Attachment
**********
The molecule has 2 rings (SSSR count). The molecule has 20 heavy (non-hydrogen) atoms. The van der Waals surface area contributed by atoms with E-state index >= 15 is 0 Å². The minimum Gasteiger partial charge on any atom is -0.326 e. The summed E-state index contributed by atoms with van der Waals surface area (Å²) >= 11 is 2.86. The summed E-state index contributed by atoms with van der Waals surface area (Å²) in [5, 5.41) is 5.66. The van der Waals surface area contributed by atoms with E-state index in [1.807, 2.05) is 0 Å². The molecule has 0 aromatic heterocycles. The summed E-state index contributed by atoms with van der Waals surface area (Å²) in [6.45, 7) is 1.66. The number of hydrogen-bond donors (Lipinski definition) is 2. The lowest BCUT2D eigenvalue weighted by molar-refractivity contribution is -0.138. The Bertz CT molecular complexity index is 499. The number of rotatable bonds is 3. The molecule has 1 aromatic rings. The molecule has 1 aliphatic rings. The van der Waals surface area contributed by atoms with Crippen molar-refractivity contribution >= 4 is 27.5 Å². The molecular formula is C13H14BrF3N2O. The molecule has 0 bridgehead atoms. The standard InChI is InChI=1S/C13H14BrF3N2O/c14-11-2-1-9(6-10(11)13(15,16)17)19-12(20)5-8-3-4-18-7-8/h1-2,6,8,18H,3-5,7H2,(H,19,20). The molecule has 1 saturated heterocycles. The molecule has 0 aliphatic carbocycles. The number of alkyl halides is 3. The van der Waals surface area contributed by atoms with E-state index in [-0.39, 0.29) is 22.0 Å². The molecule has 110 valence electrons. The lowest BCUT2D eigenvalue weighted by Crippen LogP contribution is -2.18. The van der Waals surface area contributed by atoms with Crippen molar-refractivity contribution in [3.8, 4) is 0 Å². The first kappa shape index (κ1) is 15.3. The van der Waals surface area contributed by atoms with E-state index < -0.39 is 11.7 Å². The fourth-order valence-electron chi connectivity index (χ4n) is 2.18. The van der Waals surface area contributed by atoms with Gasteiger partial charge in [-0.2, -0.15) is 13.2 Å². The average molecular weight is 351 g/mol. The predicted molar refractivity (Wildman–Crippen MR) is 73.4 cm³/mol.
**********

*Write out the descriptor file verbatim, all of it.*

The molecule has 2 rings (SSSR count). The molecule has 20 heavy (non-hydrogen) atoms. The van der Waals surface area contributed by atoms with E-state index >= 15 is 0 Å². The minimum Gasteiger partial charge on any atom is -0.326 e. The summed E-state index contributed by atoms with van der Waals surface area (Å²) >= 11 is 2.86. The summed E-state index contributed by atoms with van der Waals surface area (Å²) in [5, 5.41) is 5.66. The van der Waals surface area contributed by atoms with E-state index in [1.807, 2.05) is 0 Å². The molecule has 0 aromatic heterocycles. The summed E-state index contributed by atoms with van der Waals surface area (Å²) in [6.45, 7) is 1.66. The number of hydrogen-bond donors (Lipinski definition) is 2. The lowest BCUT2D eigenvalue weighted by molar-refractivity contribution is -0.138. The Bertz CT molecular complexity index is 499. The number of rotatable bonds is 3. The molecule has 1 aromatic rings. The molecule has 1 aliphatic rings. The van der Waals surface area contributed by atoms with Crippen molar-refractivity contribution >= 4 is 27.5 Å². The molecular formula is C13H14BrF3N2O. The molecule has 0 bridgehead atoms. The standard InChI is InChI=1S/C13H14BrF3N2O/c14-11-2-1-9(6-10(11)13(15,16)17)19-12(20)5-8-3-4-18-7-8/h1-2,6,8,18H,3-5,7H2,(H,19,20). The molecule has 1 saturated heterocycles. The molecule has 0 aliphatic carbocycles. The number of alkyl halides is 3. The van der Waals surface area contributed by atoms with E-state index in [-0.39, 0.29) is 22.0 Å². The molecule has 110 valence electrons. The lowest BCUT2D eigenvalue weighted by Crippen LogP contribution is -2.18. The van der Waals surface area contributed by atoms with Crippen molar-refractivity contribution in [3.8, 4) is 0 Å². The first kappa shape index (κ1) is 15.3. The van der Waals surface area contributed by atoms with E-state index < -0.39 is 11.7 Å². The fourth-order valence-electron chi connectivity index (χ4n) is 2.18. The van der Waals surface area contributed by atoms with Gasteiger partial charge in [-0.2, -0.15) is 13.2 Å². The average molecular weight is 351 g/mol. The predicted molar refractivity (Wildman–Crippen MR) is 73.4 cm³/mol.